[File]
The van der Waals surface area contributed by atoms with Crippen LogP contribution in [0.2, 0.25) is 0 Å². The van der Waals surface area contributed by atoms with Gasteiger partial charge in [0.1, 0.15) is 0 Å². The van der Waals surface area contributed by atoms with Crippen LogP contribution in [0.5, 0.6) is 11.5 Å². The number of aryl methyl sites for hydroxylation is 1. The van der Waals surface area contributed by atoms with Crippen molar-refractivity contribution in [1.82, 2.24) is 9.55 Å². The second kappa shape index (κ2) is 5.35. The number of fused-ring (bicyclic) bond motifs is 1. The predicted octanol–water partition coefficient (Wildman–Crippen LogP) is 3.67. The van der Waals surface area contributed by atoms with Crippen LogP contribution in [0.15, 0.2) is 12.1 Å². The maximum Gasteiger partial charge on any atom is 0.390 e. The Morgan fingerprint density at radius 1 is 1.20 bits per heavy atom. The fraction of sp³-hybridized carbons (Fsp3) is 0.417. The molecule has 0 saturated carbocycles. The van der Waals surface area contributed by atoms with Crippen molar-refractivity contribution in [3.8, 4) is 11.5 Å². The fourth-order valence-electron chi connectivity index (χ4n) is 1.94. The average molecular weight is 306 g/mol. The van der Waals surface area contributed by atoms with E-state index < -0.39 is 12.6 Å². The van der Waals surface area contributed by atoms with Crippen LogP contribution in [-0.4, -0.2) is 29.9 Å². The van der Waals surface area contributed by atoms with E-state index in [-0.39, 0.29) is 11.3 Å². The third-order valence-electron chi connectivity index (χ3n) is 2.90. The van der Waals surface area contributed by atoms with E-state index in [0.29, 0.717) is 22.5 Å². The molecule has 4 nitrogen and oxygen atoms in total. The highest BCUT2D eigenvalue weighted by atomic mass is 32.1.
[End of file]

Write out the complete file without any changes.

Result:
The van der Waals surface area contributed by atoms with Crippen LogP contribution in [0.2, 0.25) is 0 Å². The van der Waals surface area contributed by atoms with Gasteiger partial charge in [0.1, 0.15) is 0 Å². The van der Waals surface area contributed by atoms with Crippen LogP contribution in [0.5, 0.6) is 11.5 Å². The number of aryl methyl sites for hydroxylation is 1. The van der Waals surface area contributed by atoms with Crippen molar-refractivity contribution in [1.82, 2.24) is 9.55 Å². The second kappa shape index (κ2) is 5.35. The number of fused-ring (bicyclic) bond motifs is 1. The predicted octanol–water partition coefficient (Wildman–Crippen LogP) is 3.67. The van der Waals surface area contributed by atoms with Crippen LogP contribution in [0.15, 0.2) is 12.1 Å². The maximum Gasteiger partial charge on any atom is 0.390 e. The Morgan fingerprint density at radius 1 is 1.20 bits per heavy atom. The fraction of sp³-hybridized carbons (Fsp3) is 0.417. The molecule has 0 saturated carbocycles. The van der Waals surface area contributed by atoms with Crippen molar-refractivity contribution in [3.8, 4) is 11.5 Å². The fourth-order valence-electron chi connectivity index (χ4n) is 1.94. The average molecular weight is 306 g/mol. The van der Waals surface area contributed by atoms with E-state index < -0.39 is 12.6 Å². The van der Waals surface area contributed by atoms with Crippen LogP contribution in [-0.4, -0.2) is 29.9 Å². The van der Waals surface area contributed by atoms with E-state index in [-0.39, 0.29) is 11.3 Å². The third-order valence-electron chi connectivity index (χ3n) is 2.90. The van der Waals surface area contributed by atoms with E-state index in [0.29, 0.717) is 22.5 Å². The molecule has 4 nitrogen and oxygen atoms in total. The highest BCUT2D eigenvalue weighted by atomic mass is 32.1.